What is a Cash-Out Refinance?
A cash-out refinance basically enables the homeowner to refinance their home for an amount greater than the balance of the existing mortgage.
The homeowners then repay the existing balance plus the additional amount over the course of the loan period and are given a check for the amount above and beyond the balance of the existing mortgage.
The homeowners can use this check for any purpose they choose now and repay the debt along with the rest of the re-financed amount.
When is a Cash-Out Refinance possible?
A cash-out option is available when there is existing equity in the home. This is important because the lender is able to justify the practice of offering increased funds to the homeowner due to the value of the property.
This is because the lender feels as though the security of having the home for collateral does not put them at a high risk for the homeowner defaulting on the loan.
Homeowners who wish to take advantage of a cash-out refinance offered by a lender should inquire as to whether or not the lender offers this type of refinancing. This is important because not all lenders offer this option.
It should actually be one of the first questions the homeowner asks when inquiring about refinancing programs. Doing so will save homeowners, who are seeking a cash-out refinance, a great deal of time.
How Can the Cash be Used?
For many homeowners the most appealing aspect of cash-out refinancing is that the additional funds can be used for any purpose desired by the homeowner. The homeowner does not even have to offer the lender an explanation of how the additional funds will be used.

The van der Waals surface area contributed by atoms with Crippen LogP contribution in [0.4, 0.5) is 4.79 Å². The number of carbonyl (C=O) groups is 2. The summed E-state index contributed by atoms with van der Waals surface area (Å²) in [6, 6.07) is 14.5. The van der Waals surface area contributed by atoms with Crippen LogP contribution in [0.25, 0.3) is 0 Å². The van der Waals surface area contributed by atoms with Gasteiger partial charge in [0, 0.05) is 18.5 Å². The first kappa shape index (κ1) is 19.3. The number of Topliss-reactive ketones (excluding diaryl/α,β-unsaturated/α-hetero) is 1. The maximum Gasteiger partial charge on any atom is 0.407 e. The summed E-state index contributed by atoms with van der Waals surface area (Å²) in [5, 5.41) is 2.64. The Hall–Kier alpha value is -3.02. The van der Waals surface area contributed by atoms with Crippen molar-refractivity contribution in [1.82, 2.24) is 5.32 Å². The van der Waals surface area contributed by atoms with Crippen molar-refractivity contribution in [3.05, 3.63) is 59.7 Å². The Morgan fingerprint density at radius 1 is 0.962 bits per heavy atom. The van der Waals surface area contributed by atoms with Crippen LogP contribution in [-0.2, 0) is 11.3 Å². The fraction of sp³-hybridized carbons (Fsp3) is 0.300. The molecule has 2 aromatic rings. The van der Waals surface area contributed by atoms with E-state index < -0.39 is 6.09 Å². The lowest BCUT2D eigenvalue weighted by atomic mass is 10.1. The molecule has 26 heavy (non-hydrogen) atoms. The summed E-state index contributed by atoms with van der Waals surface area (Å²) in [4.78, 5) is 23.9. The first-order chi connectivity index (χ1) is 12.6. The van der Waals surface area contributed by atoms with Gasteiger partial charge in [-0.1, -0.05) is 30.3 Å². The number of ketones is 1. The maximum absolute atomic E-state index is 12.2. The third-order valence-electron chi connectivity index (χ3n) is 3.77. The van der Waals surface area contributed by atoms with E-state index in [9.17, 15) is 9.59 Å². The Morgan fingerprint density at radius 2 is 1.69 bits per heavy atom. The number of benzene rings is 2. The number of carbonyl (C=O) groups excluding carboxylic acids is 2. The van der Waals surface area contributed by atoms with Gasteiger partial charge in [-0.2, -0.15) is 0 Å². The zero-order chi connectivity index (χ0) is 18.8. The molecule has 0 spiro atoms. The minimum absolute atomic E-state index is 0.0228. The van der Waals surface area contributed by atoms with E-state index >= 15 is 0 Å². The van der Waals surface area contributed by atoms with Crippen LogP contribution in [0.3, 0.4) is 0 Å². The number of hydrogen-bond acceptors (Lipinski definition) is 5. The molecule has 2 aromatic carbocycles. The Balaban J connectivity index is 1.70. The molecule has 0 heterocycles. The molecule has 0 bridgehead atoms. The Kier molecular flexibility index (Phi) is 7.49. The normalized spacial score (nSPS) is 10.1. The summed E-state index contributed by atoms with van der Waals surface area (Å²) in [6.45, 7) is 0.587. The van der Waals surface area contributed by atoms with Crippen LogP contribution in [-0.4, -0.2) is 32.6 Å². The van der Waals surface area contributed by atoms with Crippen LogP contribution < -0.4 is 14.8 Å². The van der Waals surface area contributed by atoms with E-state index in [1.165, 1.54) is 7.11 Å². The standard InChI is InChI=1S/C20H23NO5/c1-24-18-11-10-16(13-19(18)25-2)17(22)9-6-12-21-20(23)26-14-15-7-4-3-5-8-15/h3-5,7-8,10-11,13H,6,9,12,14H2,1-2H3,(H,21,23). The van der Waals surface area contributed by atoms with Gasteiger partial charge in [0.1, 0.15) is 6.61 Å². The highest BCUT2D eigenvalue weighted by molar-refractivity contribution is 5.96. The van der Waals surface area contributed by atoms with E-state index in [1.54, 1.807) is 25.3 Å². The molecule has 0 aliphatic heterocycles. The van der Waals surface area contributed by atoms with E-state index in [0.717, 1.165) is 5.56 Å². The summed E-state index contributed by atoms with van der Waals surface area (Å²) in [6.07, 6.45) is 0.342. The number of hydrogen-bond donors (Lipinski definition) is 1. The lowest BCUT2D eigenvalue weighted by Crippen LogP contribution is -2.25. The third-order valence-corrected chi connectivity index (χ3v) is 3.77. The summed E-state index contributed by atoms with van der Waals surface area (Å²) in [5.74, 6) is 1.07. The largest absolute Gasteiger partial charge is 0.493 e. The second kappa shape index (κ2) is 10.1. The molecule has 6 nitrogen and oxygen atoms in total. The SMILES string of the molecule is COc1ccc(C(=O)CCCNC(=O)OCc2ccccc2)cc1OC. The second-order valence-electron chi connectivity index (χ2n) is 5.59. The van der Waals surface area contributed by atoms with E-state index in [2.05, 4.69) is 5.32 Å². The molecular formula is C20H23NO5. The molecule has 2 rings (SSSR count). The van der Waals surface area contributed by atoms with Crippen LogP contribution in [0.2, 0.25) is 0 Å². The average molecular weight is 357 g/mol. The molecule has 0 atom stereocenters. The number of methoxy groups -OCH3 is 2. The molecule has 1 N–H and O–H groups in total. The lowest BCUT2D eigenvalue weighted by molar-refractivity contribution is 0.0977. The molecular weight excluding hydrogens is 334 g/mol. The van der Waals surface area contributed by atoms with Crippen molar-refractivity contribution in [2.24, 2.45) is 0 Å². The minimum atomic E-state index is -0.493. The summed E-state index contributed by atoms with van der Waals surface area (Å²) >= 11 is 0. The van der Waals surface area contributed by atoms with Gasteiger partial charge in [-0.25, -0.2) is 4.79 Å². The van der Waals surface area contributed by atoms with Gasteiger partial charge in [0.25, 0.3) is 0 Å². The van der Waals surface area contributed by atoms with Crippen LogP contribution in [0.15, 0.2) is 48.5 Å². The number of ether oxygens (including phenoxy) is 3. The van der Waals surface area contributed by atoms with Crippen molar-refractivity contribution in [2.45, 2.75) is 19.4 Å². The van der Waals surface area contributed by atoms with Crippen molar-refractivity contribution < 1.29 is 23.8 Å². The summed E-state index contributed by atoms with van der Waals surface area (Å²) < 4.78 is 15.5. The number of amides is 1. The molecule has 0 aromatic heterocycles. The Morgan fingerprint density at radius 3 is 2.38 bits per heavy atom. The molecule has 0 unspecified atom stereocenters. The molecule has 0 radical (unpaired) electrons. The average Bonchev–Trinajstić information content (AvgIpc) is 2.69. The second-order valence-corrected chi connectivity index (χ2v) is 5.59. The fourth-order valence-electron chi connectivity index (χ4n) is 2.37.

This is important because once the lender writes the check for the additional funds, he has no concern for how the money is used. This is because the amount of the additional funds is rolled into the re-financed mortgage.
The lender simply focuses on the homeowner’s ability to repay the mortgage and is not concerned with how the homeowner uses the funds which are released in the cash-out.
While the purpose of a cash-out refinance does not have to be disclosed to the lender, the homeowner would be wise to use these funds in a judicious manner. This is because the homeowner will be responsible for repaying these funds to the lender.
Some of the popular uses for funds collected from cash-out refinance include:
- Undertaking home improvement projects
- Purchasing items for the home
- Taking a dream vacation
- Putting money in a child’s tuition fund or
- Purchasing a vehicle
- Starting a small business
All of the reasons listed above are excellent uses of a cash-out refinance option. Homeowners who are considering this type of a re-financing option should also consider whether or not the deductions are tax deductible.
Using the cash-out option to make home improvements is jus one example of a situation where the funds can be tax deductible. Homeowners should consult their tax attorney on the matter to determine whether or not they are able to deduct the interest from the repayment of their refinancing loan.
Cash-Out Refinance Example
The process of a cash-out refinance option is fairly easy to illustrate with a simple example. Consider a homeowner who purchases $150,000 with a 7% interest. Now consider the homeowner has already repaid $50000 of the loan and would like to borrow an additional $20,000 to make a rather large purchase or invest in a small business.
With this additional funding available the homeowners have the opportunity to use the equity in their home to make their dreams come true. In the example above the homeowner may refinance for a total of $120,000 at a lower interest rate such as 6.25%.
This process allows the homeowner to take advantage of the existing equity in their home and also allows the homeowner to qualify for a substantial loan at a rate typically reserved for refinancing or home loans.
Reading till this very part, you should have understood what cash-out refinance means and some of its components. If not, kindly read carefully again. The comments section is available for any kind of questions you have.